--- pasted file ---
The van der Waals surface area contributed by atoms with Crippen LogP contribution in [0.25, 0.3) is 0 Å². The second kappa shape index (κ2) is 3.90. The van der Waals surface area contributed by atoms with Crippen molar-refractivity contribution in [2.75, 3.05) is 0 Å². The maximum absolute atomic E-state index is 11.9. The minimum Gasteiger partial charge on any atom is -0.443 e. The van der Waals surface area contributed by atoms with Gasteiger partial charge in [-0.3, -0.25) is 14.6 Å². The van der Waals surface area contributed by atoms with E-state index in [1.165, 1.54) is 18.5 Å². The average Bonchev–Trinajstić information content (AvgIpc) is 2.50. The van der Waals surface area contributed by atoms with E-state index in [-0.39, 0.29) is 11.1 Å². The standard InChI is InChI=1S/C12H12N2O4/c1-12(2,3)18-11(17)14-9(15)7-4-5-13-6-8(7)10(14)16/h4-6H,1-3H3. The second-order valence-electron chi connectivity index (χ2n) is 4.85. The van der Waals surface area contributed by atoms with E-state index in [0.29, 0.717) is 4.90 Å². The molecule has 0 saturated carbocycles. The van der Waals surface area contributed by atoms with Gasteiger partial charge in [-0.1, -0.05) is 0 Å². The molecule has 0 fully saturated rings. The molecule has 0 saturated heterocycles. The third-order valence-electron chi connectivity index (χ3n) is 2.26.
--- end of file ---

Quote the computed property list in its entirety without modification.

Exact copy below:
The van der Waals surface area contributed by atoms with Crippen LogP contribution in [0.25, 0.3) is 0 Å². The second kappa shape index (κ2) is 3.90. The van der Waals surface area contributed by atoms with Crippen molar-refractivity contribution in [2.75, 3.05) is 0 Å². The maximum absolute atomic E-state index is 11.9. The minimum Gasteiger partial charge on any atom is -0.443 e. The van der Waals surface area contributed by atoms with Gasteiger partial charge in [-0.3, -0.25) is 14.6 Å². The van der Waals surface area contributed by atoms with E-state index in [1.165, 1.54) is 18.5 Å². The average Bonchev–Trinajstić information content (AvgIpc) is 2.50. The van der Waals surface area contributed by atoms with E-state index in [-0.39, 0.29) is 11.1 Å². The standard InChI is InChI=1S/C12H12N2O4/c1-12(2,3)18-11(17)14-9(15)7-4-5-13-6-8(7)10(14)16/h4-6H,1-3H3. The second-order valence-electron chi connectivity index (χ2n) is 4.85. The van der Waals surface area contributed by atoms with E-state index in [0.29, 0.717) is 4.90 Å². The molecule has 0 saturated carbocycles. The van der Waals surface area contributed by atoms with Gasteiger partial charge in [-0.1, -0.05) is 0 Å². The molecule has 0 fully saturated rings. The molecule has 0 saturated heterocycles. The third-order valence-electron chi connectivity index (χ3n) is 2.26.